BRIGHT FORT MYERS
Protests are published in the yearbooks. The students’ bold words to Governor DeSantis about the so-called “don’t say gayThe law is now printed on paper with photos of outings against the law, when it was still a bill, in the yearbooks of North Fort Myers High School.
Lee County Schools say students have compiled a yearbook, a staff adviser reviewed it, and the principal of North Fort Myers High School gave his seal of approval even before the controversial bill became law.
Why allow photos aimed at the governor? Because the photos are from a student protest that, according to the county, was 100% protected by freedom of speech.
A district representative said the case law motivated the decision. In the case of Tinker vs. Demoines The Supreme Court has ruled that students do not lose the right to freedom of speech in public schools if it does not interfere with learning.
In March 2022, North Fort Myers High School students left the classroom to protest the Parents’ Education Bill before the governor signed it.
There was a poster in the student sea that read, “My gay moms could pick up Ron DeSantis.” Unusual for a protest, but perhaps for a yearbook.
“First and foremost, the yearbook is run by students,” said Debbie Jordan, chairwoman of the Lee County School Board.
Lee County Schools have allowed the publication of photos and others in the 2022 North Fort Myers Yearbook.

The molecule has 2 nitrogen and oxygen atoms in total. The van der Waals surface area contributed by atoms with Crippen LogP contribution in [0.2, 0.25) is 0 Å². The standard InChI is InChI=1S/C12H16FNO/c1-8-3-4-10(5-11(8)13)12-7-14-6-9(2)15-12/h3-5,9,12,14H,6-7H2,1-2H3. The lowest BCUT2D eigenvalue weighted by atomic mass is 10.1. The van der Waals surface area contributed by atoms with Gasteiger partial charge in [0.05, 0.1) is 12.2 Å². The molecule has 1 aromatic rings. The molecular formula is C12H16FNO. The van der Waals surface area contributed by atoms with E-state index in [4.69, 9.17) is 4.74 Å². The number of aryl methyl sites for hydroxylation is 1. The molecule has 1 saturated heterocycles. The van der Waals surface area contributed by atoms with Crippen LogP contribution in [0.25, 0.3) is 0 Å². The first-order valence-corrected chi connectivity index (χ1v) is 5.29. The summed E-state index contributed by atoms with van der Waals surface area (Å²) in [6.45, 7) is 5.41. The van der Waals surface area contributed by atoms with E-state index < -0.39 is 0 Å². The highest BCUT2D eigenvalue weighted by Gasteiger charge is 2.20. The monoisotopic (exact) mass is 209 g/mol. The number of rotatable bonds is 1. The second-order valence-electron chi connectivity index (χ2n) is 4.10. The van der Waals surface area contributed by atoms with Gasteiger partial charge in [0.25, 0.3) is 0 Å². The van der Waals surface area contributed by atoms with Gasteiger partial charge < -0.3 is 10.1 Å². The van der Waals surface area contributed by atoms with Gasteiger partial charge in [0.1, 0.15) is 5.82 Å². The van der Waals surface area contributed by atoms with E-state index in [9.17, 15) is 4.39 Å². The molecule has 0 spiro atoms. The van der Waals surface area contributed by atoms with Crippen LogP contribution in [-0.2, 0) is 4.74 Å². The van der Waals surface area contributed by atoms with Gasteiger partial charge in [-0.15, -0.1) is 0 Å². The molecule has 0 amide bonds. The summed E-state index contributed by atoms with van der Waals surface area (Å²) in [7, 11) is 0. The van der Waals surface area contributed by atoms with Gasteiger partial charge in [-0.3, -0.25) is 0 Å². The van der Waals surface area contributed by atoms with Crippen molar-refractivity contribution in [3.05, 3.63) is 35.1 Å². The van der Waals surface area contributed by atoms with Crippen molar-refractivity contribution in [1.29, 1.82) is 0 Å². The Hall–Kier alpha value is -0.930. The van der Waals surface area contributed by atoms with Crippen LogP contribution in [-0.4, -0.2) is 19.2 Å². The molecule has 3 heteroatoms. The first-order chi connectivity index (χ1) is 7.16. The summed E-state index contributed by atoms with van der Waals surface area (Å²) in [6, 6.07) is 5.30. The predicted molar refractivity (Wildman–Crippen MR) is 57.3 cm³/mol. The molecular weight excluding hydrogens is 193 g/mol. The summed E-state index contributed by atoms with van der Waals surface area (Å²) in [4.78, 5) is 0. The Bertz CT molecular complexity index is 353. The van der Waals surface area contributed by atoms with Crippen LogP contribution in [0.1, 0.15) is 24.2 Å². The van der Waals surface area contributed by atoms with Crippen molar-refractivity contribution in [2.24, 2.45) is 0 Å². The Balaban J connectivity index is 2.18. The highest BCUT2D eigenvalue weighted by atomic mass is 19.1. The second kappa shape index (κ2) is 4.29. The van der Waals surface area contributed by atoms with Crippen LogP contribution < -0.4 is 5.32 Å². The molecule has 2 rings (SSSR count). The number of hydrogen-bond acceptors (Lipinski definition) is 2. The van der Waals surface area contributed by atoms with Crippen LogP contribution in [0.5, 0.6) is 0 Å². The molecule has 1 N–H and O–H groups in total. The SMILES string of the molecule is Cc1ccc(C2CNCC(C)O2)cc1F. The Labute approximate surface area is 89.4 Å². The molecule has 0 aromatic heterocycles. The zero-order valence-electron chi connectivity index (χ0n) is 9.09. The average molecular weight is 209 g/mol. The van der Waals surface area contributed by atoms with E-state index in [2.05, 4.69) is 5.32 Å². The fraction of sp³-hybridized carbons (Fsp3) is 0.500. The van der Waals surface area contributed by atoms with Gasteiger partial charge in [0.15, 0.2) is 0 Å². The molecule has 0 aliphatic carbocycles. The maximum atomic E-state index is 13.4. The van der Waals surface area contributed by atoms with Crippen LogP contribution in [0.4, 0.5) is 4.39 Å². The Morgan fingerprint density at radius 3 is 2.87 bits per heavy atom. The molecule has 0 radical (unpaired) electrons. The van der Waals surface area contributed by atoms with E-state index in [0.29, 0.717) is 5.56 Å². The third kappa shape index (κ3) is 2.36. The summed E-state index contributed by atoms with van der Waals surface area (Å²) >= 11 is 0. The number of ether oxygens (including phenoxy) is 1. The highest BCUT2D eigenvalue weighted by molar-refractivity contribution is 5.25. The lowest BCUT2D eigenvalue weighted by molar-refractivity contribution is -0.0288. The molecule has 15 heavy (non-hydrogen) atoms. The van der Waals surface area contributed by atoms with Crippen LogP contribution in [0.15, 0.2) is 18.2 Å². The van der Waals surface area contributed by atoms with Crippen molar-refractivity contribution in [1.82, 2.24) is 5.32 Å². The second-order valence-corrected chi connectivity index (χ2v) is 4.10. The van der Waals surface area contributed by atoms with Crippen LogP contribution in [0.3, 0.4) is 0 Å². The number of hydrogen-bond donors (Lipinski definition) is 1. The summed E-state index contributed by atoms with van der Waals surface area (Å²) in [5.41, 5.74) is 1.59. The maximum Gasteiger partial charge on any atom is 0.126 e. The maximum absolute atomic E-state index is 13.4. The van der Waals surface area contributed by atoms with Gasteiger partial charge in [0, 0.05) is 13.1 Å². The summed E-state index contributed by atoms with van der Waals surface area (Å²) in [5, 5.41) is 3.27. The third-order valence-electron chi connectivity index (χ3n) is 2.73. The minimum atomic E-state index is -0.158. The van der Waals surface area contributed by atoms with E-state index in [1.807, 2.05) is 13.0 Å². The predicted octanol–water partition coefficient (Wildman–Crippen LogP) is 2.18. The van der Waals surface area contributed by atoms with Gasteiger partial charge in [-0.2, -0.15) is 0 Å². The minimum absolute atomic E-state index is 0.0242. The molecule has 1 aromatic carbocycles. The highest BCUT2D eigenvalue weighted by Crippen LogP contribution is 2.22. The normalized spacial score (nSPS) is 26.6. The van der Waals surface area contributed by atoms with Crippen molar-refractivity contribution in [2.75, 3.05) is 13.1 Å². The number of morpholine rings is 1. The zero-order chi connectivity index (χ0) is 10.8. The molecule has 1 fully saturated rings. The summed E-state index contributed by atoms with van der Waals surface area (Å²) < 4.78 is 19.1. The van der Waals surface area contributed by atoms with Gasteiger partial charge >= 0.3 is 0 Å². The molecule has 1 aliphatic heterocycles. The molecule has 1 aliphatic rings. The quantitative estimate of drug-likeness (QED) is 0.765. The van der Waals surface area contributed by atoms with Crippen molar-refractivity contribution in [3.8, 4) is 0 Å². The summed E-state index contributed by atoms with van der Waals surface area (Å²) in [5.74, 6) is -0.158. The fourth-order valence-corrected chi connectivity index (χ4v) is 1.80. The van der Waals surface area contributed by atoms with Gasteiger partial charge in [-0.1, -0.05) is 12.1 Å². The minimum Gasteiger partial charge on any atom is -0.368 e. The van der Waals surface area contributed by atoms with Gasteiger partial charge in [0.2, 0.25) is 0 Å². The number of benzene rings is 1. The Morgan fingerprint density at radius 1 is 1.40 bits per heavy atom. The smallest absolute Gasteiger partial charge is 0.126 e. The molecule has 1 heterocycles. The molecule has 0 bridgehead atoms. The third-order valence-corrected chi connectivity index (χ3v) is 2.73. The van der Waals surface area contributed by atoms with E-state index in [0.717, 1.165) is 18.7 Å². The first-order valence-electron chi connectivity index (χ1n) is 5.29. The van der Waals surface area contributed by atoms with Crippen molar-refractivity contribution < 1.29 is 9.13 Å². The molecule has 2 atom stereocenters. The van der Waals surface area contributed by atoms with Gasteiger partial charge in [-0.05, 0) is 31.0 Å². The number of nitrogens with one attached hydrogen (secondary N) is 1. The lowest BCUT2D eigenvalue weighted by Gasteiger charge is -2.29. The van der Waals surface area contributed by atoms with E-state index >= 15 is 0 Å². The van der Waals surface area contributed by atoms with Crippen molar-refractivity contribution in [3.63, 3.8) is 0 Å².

“You know, kids have shared their lives, what they have, what they’ve been doing for a year. They used their freedom of speech, ”Jordan said.
“I believe in freedom of speech, of course. But I think it shows a bad assessment of administrators and staff, “said school board member Melissa Giovanelli.
However, unlike Jordan, Giovanelli is passionate that this picture hit the yearbook. She asked where the “Other Side” was and said it should be represented, but the school never had an exit or demonstration in support of the measure.
“I’m sure there were students who supported it. It’s a yearbook that leads students, but students aren’t adults, right? I mean, most of them are minors when they are under 18 years old. So, they have supervision, and I think he lacked opinions, ”Giovanelli said.
A lawyer specializing in the First Amendment said she agreed with the district’s explanation.
Giovanelli said the new superintendent is considering introducing a new yearbook policy.